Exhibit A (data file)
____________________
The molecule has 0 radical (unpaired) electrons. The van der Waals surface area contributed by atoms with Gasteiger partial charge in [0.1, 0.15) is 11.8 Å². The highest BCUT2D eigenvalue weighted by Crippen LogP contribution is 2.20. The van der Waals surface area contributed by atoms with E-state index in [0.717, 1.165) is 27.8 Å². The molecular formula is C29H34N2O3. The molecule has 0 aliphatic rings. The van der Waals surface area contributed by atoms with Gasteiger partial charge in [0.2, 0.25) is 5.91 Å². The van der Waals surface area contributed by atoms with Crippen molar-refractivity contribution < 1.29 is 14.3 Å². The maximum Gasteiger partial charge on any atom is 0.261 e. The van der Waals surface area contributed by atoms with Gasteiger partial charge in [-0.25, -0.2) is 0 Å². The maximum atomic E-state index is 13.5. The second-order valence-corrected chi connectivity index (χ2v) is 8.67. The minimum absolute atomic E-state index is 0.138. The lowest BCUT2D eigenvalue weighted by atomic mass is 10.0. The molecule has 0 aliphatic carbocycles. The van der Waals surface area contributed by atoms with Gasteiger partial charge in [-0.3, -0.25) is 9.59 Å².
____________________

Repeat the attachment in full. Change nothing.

The molecule has 0 radical (unpaired) electrons. The van der Waals surface area contributed by atoms with Gasteiger partial charge in [0.1, 0.15) is 11.8 Å². The highest BCUT2D eigenvalue weighted by Crippen LogP contribution is 2.20. The van der Waals surface area contributed by atoms with E-state index in [0.717, 1.165) is 27.8 Å². The molecular formula is C29H34N2O3. The molecule has 0 aliphatic rings. The van der Waals surface area contributed by atoms with Gasteiger partial charge in [0.2, 0.25) is 5.91 Å². The van der Waals surface area contributed by atoms with Crippen molar-refractivity contribution < 1.29 is 14.3 Å². The maximum Gasteiger partial charge on any atom is 0.261 e. The van der Waals surface area contributed by atoms with Gasteiger partial charge in [-0.25, -0.2) is 0 Å². The maximum atomic E-state index is 13.5. The second-order valence-corrected chi connectivity index (χ2v) is 8.67. The minimum absolute atomic E-state index is 0.138. The lowest BCUT2D eigenvalue weighted by atomic mass is 10.0. The molecule has 0 aliphatic carbocycles. The van der Waals surface area contributed by atoms with Gasteiger partial charge in [-0.3, -0.25) is 9.59 Å².